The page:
Victory gardens sprouted up everywhere in the U.K. and the U.S. during and after World War II. These were not only a form of individual resourcefulness, but a necessity. If a family didn't grow fresh food, they weren't likely to get much.
We may not be so far from those dire straights nowadays. Anyone who lived through Hurricane Fran or a severe ice storm around here knows that it doesn't take much to halt delivery of goods to grocery stores, and prices shoot up accordingly. And that's not even considering the health, political and environmental factors of current events.
First Lady Michelle Obama has started a vegetable garden on the White House South Lawn, the first since Eleanor Roosevelt's. She has set an example for the nation: Use your energies to dig, weed and water instead of driving to the store.
Now that the last frost date is behind us, farmers' markets are offering seedlings for the home garden: many varieties of tomatoes, peppers, herbs, cucumbers, flowers and patio tomatoes already planted in gallon flower pots. A few potted tomatoes can be astonishingly prolific. Basic hot weather herbs (basil, thyme, oregano) planted in terra cotta containers plus a window box of green beans can do wonders for the dinner table and our connection to the Earth. Add wine-red geraniums in a hanging basket, and you've got a starter garden any hard-working career person can care for. As an added bonus, when you go to the beach for a week, if you don't have a housesitter, you can cart them off to the house of a friend and let them enjoy (and water) your portable garden.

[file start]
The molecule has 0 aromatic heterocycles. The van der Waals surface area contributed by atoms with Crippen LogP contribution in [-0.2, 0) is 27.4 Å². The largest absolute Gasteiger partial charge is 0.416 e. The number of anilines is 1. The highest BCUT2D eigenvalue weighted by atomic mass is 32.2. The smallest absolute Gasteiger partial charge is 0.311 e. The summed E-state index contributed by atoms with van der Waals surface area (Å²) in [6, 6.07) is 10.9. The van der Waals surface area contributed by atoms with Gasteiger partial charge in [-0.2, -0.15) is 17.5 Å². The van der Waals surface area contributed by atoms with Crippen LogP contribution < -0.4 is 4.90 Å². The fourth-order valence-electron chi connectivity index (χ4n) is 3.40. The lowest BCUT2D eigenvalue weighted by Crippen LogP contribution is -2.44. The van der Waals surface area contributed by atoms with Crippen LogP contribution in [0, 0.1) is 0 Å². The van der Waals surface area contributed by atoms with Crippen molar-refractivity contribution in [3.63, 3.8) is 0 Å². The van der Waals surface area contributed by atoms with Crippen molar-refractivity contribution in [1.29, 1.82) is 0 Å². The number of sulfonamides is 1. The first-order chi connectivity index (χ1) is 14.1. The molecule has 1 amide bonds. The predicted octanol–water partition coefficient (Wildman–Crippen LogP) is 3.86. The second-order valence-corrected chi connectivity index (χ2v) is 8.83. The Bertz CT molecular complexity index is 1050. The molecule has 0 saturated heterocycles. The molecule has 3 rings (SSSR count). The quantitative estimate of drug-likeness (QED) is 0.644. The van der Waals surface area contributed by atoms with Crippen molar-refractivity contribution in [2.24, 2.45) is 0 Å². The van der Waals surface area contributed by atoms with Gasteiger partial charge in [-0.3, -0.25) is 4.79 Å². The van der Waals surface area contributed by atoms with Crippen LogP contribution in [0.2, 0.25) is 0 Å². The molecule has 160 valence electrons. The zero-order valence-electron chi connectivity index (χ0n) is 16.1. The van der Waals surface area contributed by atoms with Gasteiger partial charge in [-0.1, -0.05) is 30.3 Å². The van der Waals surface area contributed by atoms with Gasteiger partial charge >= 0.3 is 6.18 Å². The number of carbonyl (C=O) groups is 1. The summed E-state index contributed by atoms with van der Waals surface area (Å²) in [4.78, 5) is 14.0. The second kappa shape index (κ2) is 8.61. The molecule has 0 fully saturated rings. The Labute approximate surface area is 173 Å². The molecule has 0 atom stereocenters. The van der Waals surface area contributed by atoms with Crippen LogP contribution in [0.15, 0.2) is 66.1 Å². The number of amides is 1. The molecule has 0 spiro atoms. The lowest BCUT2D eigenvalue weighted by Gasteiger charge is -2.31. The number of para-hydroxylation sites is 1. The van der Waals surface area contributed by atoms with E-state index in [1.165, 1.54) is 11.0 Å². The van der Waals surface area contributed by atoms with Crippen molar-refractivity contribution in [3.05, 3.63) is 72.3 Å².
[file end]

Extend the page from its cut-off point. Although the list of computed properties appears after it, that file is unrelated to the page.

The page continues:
Several locavores I know believe no matter what space is available, we are called to plant something, because to participate in the growing cycle cultivates a sense of nature's full circle and encourages caring for the planet. Starting small is key: Container gardens are natural for beginners and those with long work hours. In these times of recession, many are plunging into big home gardens with the hope of offsetting grocery budgets. (Buyer beware: This can be an expensive misdirection—without careful planning and economizing, one can end up investing in a new hobby and spending more money on food for the season than if we just bought from our farmers and markets.)
Below is a starter-garden plan. These proportions multiply easily if you want more containers. Keep the leftover soil and humus/ manure, and add them to the pots over the summer as roots develop.